Coronavirus rebound warning issued by top Chinese health official
A top Chinese health official on Monday issued a warning saying China still faces the risk of a coronavirus rebound as new locally-transmitted positive cases of the infection had been reported over the past two weeks in as many as 10 provincial-level regions. On Sunday alone, three Chinese, who arrived from abroad, were confirmed to be infected by the COVID-19 virus, according to the National Health Commission (NHC).
Furthermore, the NHC added 962 asymptomatic cases in total have been reported as of Sunday, which includes 98 from abroad, who have all been put under medical observation. Among the total asymptomatic cases, 13 new people were confirmed to have contracted the virus on Sunday among whom also include two imported ones. People who test positive for the COVID-19 virus, but do not develop any symptoms such as fever, cough or sore throat, are referred to as asymptomatic cases. It has been found that they too pose a risk of spreading the infection to other people.
NHC spokesperson Mi Feng in a statement said that new locally-transmitted cases or asymptomatic cases across 10 provincial-level regions in China have been confirmed over the last 14 days. He added that there is a likelihood for a resurgence of the disease while also saying the spread of the epidemic still exists. In a report posted by the state-run Xinhua news agency, it has been said that public venues in Beijing such as cinemas, theatres and arcades have been ordered to remain shut down for some more time for epidemic prevention and control, but offices, businesses and tourist sites have been reopened.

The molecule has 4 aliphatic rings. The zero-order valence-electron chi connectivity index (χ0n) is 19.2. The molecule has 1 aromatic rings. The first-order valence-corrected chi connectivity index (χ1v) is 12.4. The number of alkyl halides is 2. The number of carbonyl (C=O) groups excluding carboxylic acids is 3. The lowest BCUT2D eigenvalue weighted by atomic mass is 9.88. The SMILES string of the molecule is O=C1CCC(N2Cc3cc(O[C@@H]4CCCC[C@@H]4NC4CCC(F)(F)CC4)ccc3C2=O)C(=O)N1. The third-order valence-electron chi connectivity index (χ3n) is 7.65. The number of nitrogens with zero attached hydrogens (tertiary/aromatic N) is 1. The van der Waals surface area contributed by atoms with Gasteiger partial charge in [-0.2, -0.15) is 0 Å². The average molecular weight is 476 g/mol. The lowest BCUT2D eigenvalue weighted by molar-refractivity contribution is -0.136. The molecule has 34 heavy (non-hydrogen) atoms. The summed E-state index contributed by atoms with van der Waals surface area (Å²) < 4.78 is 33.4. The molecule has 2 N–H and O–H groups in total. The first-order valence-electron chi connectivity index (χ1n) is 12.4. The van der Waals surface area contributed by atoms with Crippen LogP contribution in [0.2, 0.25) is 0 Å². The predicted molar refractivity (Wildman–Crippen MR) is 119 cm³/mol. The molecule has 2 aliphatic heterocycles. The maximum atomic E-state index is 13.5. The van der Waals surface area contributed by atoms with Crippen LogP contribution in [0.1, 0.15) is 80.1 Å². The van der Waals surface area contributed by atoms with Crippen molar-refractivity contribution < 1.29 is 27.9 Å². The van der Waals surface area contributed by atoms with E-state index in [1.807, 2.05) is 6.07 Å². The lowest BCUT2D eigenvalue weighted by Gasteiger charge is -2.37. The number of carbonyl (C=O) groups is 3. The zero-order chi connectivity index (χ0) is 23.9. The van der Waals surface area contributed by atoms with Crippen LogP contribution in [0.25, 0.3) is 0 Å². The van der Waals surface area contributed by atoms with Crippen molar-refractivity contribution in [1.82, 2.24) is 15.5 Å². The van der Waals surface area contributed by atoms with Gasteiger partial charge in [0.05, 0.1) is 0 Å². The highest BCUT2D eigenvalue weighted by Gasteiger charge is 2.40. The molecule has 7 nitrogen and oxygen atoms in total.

China's death toll due to the coronavirus stands at 4,633 with no casualties reported on Sunday and the overall confirmed cases in the country is 82,880 with 481 still undergoing treatment. Having had its origin in the Chinese city of Wuhan in the Hubei province in December last year, the COVID-19 virus has so far claimed nearly 250,000 lives globally leaving over 3.5 million people affected by the infection, according to data posted by Johns Hopkins University.
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